The result, shuffled through the optional – and heinously expensive – Sadev six-speed sequential race gearbox, is apparently capable of 60mph in 2.5 seconds. Given its kerbweight of 600kg-ish, that’s not necessarily a shock; what does come as a pleasant surprise, long before the marshals beckon, is how well-crafted and obliging the 3.5R feels.
Ariel has clearly learnt from its experience with the V8. Unlike elsewhere, the flat-shifting ratio-gargler doesn’t function like some preposterous add-on – rather it seems every bit like the transmission the blown Civic R motor has been waiting for. Operated via pneumatic paddle shifts (a piston-clicking symphony of carbon, aluminium and magnetics that puts every other such system utterly to shame), the new gearbox simply requires that you use the clutch for getaways and downshifts below 3000rpm – beyond that, it’s all in the hands.
The firm has put neutral under a dinky green eye-level button (a godsend for anyone who’s tried to find locate no gear on a sequential manual shifter); from here, the left paddle engages reverse, the right – with a proper gas-driven thwack – finds first. Normally, inching such a machine out of a pram-strewn exhibition hall would be gut-wrenching, but the 3.5R sidles forward with no more effort or any less close control than the Tiff Needell-piloted BMW M4 ahead of me.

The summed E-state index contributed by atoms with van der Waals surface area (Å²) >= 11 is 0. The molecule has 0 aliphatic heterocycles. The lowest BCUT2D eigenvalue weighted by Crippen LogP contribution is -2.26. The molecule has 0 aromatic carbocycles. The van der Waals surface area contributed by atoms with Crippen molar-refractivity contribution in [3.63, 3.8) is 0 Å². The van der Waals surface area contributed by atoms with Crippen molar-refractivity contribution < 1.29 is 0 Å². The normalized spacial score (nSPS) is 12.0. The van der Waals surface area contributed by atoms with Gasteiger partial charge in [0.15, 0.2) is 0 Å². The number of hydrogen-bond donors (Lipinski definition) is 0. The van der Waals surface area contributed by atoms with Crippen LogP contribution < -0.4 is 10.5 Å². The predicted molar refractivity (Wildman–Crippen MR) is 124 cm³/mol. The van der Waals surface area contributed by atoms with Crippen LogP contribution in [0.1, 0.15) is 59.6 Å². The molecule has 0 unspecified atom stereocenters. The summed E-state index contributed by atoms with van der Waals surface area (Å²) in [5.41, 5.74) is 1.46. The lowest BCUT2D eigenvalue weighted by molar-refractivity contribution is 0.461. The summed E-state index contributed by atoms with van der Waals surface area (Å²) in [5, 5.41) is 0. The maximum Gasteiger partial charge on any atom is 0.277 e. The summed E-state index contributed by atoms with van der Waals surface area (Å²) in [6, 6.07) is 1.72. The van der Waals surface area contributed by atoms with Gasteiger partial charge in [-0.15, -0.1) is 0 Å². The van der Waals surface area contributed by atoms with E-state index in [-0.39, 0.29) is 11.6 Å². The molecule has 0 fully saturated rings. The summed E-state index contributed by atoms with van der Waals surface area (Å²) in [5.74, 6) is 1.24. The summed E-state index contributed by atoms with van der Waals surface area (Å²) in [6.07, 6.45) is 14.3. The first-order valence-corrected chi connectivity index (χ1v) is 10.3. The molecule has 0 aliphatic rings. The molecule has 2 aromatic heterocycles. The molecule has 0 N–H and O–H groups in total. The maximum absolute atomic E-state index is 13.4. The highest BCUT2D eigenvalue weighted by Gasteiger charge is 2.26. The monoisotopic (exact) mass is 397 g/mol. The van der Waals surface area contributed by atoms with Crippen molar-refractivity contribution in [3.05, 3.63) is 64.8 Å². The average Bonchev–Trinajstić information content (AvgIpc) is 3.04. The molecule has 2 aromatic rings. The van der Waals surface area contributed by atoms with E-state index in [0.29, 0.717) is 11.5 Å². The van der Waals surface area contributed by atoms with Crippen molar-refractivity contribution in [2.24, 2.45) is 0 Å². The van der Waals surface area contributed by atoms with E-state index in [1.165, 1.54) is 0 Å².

Of course, no one outdoes Tiff for flamboyance away from a white line, but the Atom hardly needs a swirling billow of dry-ice drama to make the tiny world inside its framework go topsy turvy. Even with plenty of excitable slip and a short shift, the Atom is prodigiously and pocket-emptyingly direct. However, it’s less the physicality of the shove and more the fierce, all-corner immediacy that threatens to overwhelm you.
The new charge cooler – located in one of the visually imposing side pods – is the reason why Ariel has been able to raise the boost pressure by fifty per cent, and it’s inevitably the supercharger’s now haywire enhancement of the delivery that has the 3.5R stampeding from idle to wild. In between it, the upshift is less a punctuation and more a kinetic overhand smash; colliding perfectly with the next glut of induction – then popping and bucking through downshifts.
It’s a sensory deluge, no doubt. Easily enough to have me braking at imaginary corners on the still utterly unfamiliar and potentially pride-crushing course. But the drive back down – a dawdle interspersed with crowd-pleasing silliness – demonstrates just how tidily Ariel has incorporated the extra power.
Much like the V8, there is much less menace here than you might imagine; by the third go, it’s clear the massive pace has not overawed the uprated chassis – in the dry, it heaves forward with drama, rather than dilemma.
To that end, a week spent in the 245 beforehand wasn’t wasted. The 3.5R is a different and infinitely more theatrical animal to be sure – yet Ariel’s uproarious tweak of the master dial hasn’t, at first glance, corrupted the Atom’s uncanny knack for accessibility.
An upcoming in-depth look will settle that for sure, but, for now, it certainly made the 2014 Festival of Speed a memorable one. And if anyone finds a two-pound coin near the start, it’s mine.